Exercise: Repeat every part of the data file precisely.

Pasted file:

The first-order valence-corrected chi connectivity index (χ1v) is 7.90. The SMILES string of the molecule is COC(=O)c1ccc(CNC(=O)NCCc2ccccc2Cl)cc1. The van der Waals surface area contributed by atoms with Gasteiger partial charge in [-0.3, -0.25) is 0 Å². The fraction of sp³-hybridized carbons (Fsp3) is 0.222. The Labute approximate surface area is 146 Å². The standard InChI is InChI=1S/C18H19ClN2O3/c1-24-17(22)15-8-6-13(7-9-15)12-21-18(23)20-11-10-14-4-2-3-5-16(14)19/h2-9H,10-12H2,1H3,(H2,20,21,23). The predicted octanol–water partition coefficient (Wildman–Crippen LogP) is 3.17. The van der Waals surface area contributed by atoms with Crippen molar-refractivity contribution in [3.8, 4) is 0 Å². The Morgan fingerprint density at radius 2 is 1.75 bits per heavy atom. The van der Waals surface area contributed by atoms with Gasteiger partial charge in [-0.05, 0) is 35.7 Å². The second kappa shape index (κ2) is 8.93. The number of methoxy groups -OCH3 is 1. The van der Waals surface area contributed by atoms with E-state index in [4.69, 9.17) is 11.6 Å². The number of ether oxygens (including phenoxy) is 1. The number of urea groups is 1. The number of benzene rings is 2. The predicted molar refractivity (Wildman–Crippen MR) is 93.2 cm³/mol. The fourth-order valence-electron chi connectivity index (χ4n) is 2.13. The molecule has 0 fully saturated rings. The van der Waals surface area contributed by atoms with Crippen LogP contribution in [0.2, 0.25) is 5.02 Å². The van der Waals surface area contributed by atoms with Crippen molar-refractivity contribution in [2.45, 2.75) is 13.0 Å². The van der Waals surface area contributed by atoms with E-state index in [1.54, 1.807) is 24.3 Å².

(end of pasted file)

The first-order valence-corrected chi connectivity index (χ1v) is 7.90. The SMILES string of the molecule is COC(=O)c1ccc(CNC(=O)NCCc2ccccc2Cl)cc1. The van der Waals surface area contributed by atoms with Gasteiger partial charge in [-0.3, -0.25) is 0 Å². The fraction of sp³-hybridized carbons (Fsp3) is 0.222. The Labute approximate surface area is 146 Å². The standard InChI is InChI=1S/C18H19ClN2O3/c1-24-17(22)15-8-6-13(7-9-15)12-21-18(23)20-11-10-14-4-2-3-5-16(14)19/h2-9H,10-12H2,1H3,(H2,20,21,23). The predicted octanol–water partition coefficient (Wildman–Crippen LogP) is 3.17. The van der Waals surface area contributed by atoms with Crippen molar-refractivity contribution in [3.8, 4) is 0 Å². The Morgan fingerprint density at radius 2 is 1.75 bits per heavy atom. The van der Waals surface area contributed by atoms with Gasteiger partial charge in [-0.05, 0) is 35.7 Å². The second kappa shape index (κ2) is 8.93. The number of methoxy groups -OCH3 is 1. The van der Waals surface area contributed by atoms with E-state index in [4.69, 9.17) is 11.6 Å². The number of ether oxygens (including phenoxy) is 1. The number of urea groups is 1. The number of benzene rings is 2. The predicted molar refractivity (Wildman–Crippen MR) is 93.2 cm³/mol. The fourth-order valence-electron chi connectivity index (χ4n) is 2.13. The molecule has 0 fully saturated rings. The van der Waals surface area contributed by atoms with Crippen LogP contribution in [0.2, 0.25) is 5.02 Å². The van der Waals surface area contributed by atoms with Crippen molar-refractivity contribution in [2.45, 2.75) is 13.0 Å². The van der Waals surface area contributed by atoms with E-state index in [1.54, 1.807) is 24.3 Å².